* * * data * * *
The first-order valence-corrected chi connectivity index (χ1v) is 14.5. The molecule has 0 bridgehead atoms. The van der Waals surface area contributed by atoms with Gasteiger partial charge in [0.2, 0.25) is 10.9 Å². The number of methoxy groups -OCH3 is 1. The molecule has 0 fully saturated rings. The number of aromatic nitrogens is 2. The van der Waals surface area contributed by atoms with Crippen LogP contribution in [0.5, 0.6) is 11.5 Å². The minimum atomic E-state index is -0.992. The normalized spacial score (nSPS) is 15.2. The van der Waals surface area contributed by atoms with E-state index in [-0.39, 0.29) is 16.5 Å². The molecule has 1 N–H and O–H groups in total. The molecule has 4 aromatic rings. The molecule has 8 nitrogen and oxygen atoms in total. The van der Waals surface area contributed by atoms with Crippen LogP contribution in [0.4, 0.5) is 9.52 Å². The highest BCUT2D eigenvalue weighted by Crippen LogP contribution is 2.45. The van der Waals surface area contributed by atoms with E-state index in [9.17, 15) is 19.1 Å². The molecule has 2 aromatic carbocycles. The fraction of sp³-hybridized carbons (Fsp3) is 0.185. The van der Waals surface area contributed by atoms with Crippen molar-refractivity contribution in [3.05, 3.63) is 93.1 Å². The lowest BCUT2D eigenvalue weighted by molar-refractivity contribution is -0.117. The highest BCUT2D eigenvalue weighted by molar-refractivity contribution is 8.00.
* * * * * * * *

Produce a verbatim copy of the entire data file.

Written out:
The first-order valence-corrected chi connectivity index (χ1v) is 14.5. The molecule has 0 bridgehead atoms. The van der Waals surface area contributed by atoms with Gasteiger partial charge in [0.2, 0.25) is 10.9 Å². The number of methoxy groups -OCH3 is 1. The molecule has 0 fully saturated rings. The number of aromatic nitrogens is 2. The van der Waals surface area contributed by atoms with Crippen LogP contribution in [0.5, 0.6) is 11.5 Å². The minimum atomic E-state index is -0.992. The normalized spacial score (nSPS) is 15.2. The van der Waals surface area contributed by atoms with E-state index in [-0.39, 0.29) is 16.5 Å². The molecule has 1 N–H and O–H groups in total. The molecule has 4 aromatic rings. The molecule has 8 nitrogen and oxygen atoms in total. The van der Waals surface area contributed by atoms with Crippen LogP contribution in [0.4, 0.5) is 9.52 Å². The highest BCUT2D eigenvalue weighted by Crippen LogP contribution is 2.45. The van der Waals surface area contributed by atoms with E-state index in [9.17, 15) is 19.1 Å². The molecule has 2 aromatic carbocycles. The fraction of sp³-hybridized carbons (Fsp3) is 0.185. The van der Waals surface area contributed by atoms with Crippen molar-refractivity contribution in [3.05, 3.63) is 93.1 Å². The lowest BCUT2D eigenvalue weighted by molar-refractivity contribution is -0.117. The highest BCUT2D eigenvalue weighted by molar-refractivity contribution is 8.00.